I've always used 4 ohms setup, 4 ohms have professional grade electronics. 8 ohms is geared more towards consumers,

    If you want Professional Sounding Audio, save your money and buy 4 ohms rated amp and speakers. With 4 ohms you'll get more power bec of less resistance, and bigger fuller detailed sound.
    OUCH!!!!!!!

    Welcome to Club Polk hsbgmkt!

    I took you quite a few years to respond to TomTesch (I was not even a member of CP when this thread was opened). Where were you all that time, were you in a coma or some of the sort? :tongue:

  13. #13

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    Quote Originally Posted by hsbgmkt View Post
    . . . 4 ohms have professional grade electronics. 8 ohms is geared more towards consumers . . .
    Polk marketing genius; those 6-ohm models were loved by all !!
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    Default 8 ohm nominal but meter shows 4 ohms?



    Hey forum, i have a question actually a few questions. i warn you they are loaded questions so please bear with me. I am new to this so your expertise will help me out a lot and is needed.

    the topic: impedance, resistance, ohms (i think they are all the same thing)

    Gear tested: sony 5600 es avr (8 or 4 ohm capable), Monitor 2 line. 70's on the front, cs2 center, 40s on the rear and surround rears. Cables: 10awg. Maximum cable run, ~25ft.

    Configuration and procedures: all speakers bi wired. runs begin at the binding post at the amp. Banana plug has 2 runs mounted in each plug.
    I tested at the mount on the banana plug since this is where the 2 cables terminate.

    Meter: fluke II multimeter, pretty basic.

    results: all channels report 4~4.3 ohms, except center channel 4.3~4.5, (no bi wire option) but when i was tinkering inside the cabinet i noticed they are wired parallel.

    questions:

    1. On polk website nominal impedance is 8 ohms for the whole line of monitors. Buuut, i have meter results at 4 ohm. what should i trust? is "nominal" used for safety and the layman who just hooks up the speakers and listens? or even with a meter showing 4 ohms is it still supposed to be run at 8ohms?

    2. dangers, through research i keep reading of dangers of mix matched ohms on the receivers. IE 4 ohms driven at 8 ohms, or vice versa.
    I learned that running low ohm loads at higher ohms results in heat and lost power in the amp. is this true? i have been running these speaker at 8 ohms for about a month plus and haven't noticed abnormal heat, i thought the receiver was a touch warm but i couldn't cook a steak on it. I am also never running my system at peak levels or super high levels i always stay at low to moderately loud. perhaps that saved some heat.

    2.1 I have read several dangers of running AVRs in 4 ohm, that is lowers the sound floor, makes the amp clip sooner, thus causing damage to your equipment because of too much demand. My AVR has a volume range of -92 to +23db, (or so it says on the display) the loudest i have ever played my system during its 8 ohm run is at -10db. what happens when you clip an amp? it fries? quits? is it the "protect mode" i hear about? How can i find my sound ceiling with out causing damage to my gear? For any of you out there with the sony AVRs in your expert advice is my normal listening range at 4 ohms ok? -57 to -10db.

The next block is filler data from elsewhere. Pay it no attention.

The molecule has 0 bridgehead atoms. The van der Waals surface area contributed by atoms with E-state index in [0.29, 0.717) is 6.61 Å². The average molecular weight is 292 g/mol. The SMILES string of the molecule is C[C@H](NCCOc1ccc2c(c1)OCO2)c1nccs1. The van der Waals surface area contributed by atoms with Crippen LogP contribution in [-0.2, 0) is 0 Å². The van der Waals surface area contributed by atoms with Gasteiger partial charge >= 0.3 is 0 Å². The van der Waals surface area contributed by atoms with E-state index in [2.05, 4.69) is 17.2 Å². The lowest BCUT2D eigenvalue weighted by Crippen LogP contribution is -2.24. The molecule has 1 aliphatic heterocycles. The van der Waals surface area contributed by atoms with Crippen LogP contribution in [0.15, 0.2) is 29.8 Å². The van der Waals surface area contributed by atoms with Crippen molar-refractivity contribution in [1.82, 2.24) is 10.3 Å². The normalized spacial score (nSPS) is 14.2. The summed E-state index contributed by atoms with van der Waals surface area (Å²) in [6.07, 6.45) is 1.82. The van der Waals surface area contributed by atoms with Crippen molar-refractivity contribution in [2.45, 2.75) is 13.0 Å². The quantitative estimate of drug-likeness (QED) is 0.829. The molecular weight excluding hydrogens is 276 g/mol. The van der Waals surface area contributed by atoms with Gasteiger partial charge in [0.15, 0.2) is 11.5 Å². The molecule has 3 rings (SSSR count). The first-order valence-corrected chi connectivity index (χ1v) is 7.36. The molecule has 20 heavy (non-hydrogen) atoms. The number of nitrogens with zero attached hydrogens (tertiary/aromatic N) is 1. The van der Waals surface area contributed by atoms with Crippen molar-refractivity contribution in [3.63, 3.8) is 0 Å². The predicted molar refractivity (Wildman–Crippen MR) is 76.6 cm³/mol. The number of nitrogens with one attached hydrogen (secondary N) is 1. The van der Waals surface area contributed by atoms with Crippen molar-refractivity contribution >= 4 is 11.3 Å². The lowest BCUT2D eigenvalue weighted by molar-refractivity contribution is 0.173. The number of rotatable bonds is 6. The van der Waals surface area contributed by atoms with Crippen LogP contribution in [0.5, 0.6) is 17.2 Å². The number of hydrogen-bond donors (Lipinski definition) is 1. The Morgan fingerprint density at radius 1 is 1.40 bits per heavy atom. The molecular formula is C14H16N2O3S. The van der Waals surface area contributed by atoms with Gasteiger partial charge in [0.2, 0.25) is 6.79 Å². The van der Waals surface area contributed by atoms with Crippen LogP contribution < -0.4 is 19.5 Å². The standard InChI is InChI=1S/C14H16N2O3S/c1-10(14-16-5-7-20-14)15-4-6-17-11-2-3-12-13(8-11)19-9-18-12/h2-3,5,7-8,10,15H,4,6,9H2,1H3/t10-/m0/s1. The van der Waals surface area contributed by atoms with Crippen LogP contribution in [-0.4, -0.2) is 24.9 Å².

2.2 ohms, watts, current?
    i get lost when reading about these. one place gives formulas, and some places talk about 8 ohms being safe for 4 ohm speakers because they take less current? other info sites that even if you amp can go to 4 ohms it changes the current draw and you can fry everything if the amp cant handle the current? Its all a big mess to me, if any one can clear up current, watts and i think i got ohms, but, hey, i can always learn more. please help, the over all big question is am i going to fry my gear, by running 4 ohms?

    3 Benefits? I have read several times that for optimal sound and efficiency everything should be matched. IE, my meter shows my speakers at 4 ohm load, thus i have put my AVR into 4 ohm load. What can i reap as benefits, perhaps louder volume at lower db levels (on the display)? I cant test right now as it is 230am and wife is sleeping. any other benefits you guys can enlighten me to would be welcomed!

    i know its a lot to ask but, all your help is greatly appreciated so perhaps one day i can add intelligently to the discussions on the forum.

    i also have to say this, i love the longevity of this thread, started in 2006, then a year break and then bam 2011. seeing that it was posted on so recently is why i decided to add to it.

    thank you all for your help
    ESR.

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    All of your speakers are definitely 8 ohm - http://www.polkaudio.com/downloads/m...tor_Manual.pdf - Wiring 2 8ohm speakers in parallel yields a 4 ohm load at the amp. As your AVR has 4-ohm capability, you should have no worries.
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    Impedance varies with frequency so a "nominal" rating is an average of all impedances at all frequencies.

    Nominal = average.